Wednesday, 29 July 2015

Western Imperialists And Chaos.

       Who the hell knows what is going on in the Middle East? It is difficult to get accurate information from our babbling brook of bullshit, the mainstream media. Meanwhile, in our confusion thousands of ordinary innocent people die a brutal death, and thousands more are maimed and traumatised. However, you can rest assured that what is going on is no accident, no trick of fate, no streak of misfortune, but the direct result of planned actions by power hungry states and their psychopathic leaders, imperialist and religious nutters. As far as the Western imperialists are concerned, chaos in that region suits them, while the blood flows, creating divisions between the people, the area's resources are there for the plundering. Strong governments in that region doesn't suit the powerful Western imperialists, much easier to rape and plunder a land while it is in chaos. Perhaps the greatest misfortune to befall the people of that region is the fact that they are living on top of rich deposits of oil and gas, desirable commodities of the imperialist class. Turkey is playing the usual state power and politics game with the lives of the people, as it oscillates between supporting ISIS and bombing ISIS. Not through any change in its approach to humanity, but simply a desire for power.

       "Ankara's recent adoption of aggressive policies towards both the PKK and the ISIL has considerably raised the risk of terrorist attacks and sustained civil unrest inside the country," Wolfango Piccoli of risk research firm Teneo Intelligence said in a note.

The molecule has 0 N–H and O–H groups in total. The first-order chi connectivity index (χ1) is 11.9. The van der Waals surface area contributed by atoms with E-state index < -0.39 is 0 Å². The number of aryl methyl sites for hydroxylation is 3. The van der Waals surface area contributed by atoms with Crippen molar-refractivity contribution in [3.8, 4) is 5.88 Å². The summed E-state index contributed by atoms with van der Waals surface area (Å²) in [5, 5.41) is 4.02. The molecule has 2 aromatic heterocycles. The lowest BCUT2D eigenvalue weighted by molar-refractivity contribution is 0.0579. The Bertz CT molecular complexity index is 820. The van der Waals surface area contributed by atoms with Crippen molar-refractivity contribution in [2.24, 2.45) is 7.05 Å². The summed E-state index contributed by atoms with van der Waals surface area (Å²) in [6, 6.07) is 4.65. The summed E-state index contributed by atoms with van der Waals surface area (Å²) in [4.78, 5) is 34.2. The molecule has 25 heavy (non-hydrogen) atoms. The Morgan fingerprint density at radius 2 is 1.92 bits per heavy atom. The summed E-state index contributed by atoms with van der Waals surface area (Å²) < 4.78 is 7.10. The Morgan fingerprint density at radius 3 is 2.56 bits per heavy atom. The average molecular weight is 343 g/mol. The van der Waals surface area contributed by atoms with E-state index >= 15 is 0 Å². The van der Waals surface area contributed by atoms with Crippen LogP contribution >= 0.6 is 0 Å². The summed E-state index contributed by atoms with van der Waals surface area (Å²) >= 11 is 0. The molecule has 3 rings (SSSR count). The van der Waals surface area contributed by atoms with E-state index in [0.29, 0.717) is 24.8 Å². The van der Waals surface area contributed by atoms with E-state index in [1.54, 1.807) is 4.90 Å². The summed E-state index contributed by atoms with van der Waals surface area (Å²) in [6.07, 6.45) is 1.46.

Yet on both fronts, Erdoğan looks to be hoping to seize opportunity out of crisis. He is reviving Turkey's international standing with the more robust stance on ISIL, but also undermining the pro-Kurdish opposition and bolstering nationalist support at home with the attacks on the PKK.
Why now?
      Smarting from an election setback in June, when the AK Party he founded lost its majority and the pro-Kurdish opposition HDP secured enough votes to enter parliament for the first time, Erdoğan is keen to win back nationalist support.
       "The likely target here is instead the HDP. By striking hard at the PKK, the Turkish government is pressuring the HDP to pick a side," said Erik Meyersson, an assistant professor at the Stockholm School of Economics, in an article on his website.
      "Either it denounces PKK to end violence, risking political blowback among its Kurdish base, or it adopts a more pro-Kurdish rhetoric, risking the ire of the Turkish public as well as the judiciary, which has a long history of banning Kurdish parties and politicians."
        A collapse of the Kurdish vote and fears over security could, in the event of an early election, revive the AKP vote and with it Erdoğan's ambition to change the constitution, investing his presidency with broad new powers.
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